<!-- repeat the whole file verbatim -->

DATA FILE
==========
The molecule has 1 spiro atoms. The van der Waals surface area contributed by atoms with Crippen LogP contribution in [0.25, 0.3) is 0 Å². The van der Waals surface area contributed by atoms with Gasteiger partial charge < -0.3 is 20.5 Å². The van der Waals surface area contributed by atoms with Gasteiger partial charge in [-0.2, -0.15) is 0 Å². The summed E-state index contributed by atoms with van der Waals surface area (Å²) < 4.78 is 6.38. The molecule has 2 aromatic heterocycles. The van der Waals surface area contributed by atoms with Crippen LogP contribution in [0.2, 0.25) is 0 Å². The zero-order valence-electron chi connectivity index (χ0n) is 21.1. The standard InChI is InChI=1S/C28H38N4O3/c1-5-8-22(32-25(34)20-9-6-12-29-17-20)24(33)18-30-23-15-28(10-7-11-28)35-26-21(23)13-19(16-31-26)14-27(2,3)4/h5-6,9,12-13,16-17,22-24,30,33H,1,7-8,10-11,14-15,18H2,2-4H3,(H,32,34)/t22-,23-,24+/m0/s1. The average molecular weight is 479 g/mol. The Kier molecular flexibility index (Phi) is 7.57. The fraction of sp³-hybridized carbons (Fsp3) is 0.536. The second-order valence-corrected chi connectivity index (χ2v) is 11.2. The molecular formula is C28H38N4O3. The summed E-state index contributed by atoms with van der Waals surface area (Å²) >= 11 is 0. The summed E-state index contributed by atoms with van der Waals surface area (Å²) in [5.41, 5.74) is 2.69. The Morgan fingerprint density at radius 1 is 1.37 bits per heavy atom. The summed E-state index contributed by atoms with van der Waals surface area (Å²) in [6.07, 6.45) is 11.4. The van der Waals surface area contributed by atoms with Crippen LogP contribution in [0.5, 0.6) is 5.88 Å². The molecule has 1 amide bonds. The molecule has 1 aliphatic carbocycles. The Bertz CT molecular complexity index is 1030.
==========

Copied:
The molecule has 1 spiro atoms. The van der Waals surface area contributed by atoms with Crippen LogP contribution in [0.25, 0.3) is 0 Å². The van der Waals surface area contributed by atoms with Gasteiger partial charge < -0.3 is 20.5 Å². The van der Waals surface area contributed by atoms with Gasteiger partial charge in [-0.2, -0.15) is 0 Å². The summed E-state index contributed by atoms with van der Waals surface area (Å²) < 4.78 is 6.38. The molecule has 2 aromatic heterocycles. The van der Waals surface area contributed by atoms with Crippen LogP contribution in [0.2, 0.25) is 0 Å². The zero-order valence-electron chi connectivity index (χ0n) is 21.1. The standard InChI is InChI=1S/C28H38N4O3/c1-5-8-22(32-25(34)20-9-6-12-29-17-20)24(33)18-30-23-15-28(10-7-11-28)35-26-21(23)13-19(16-31-26)14-27(2,3)4/h5-6,9,12-13,16-17,22-24,30,33H,1,7-8,10-11,14-15,18H2,2-4H3,(H,32,34)/t22-,23-,24+/m0/s1. The average molecular weight is 479 g/mol. The Kier molecular flexibility index (Phi) is 7.57. The fraction of sp³-hybridized carbons (Fsp3) is 0.536. The second-order valence-corrected chi connectivity index (χ2v) is 11.2. The molecular formula is C28H38N4O3. The summed E-state index contributed by atoms with van der Waals surface area (Å²) >= 11 is 0. The summed E-state index contributed by atoms with van der Waals surface area (Å²) in [5.41, 5.74) is 2.69. The Morgan fingerprint density at radius 1 is 1.37 bits per heavy atom. The summed E-state index contributed by atoms with van der Waals surface area (Å²) in [6.07, 6.45) is 11.4. The van der Waals surface area contributed by atoms with Crippen LogP contribution in [0.5, 0.6) is 5.88 Å². The molecule has 1 amide bonds. The molecule has 1 aliphatic carbocycles. The Bertz CT molecular complexity index is 1030.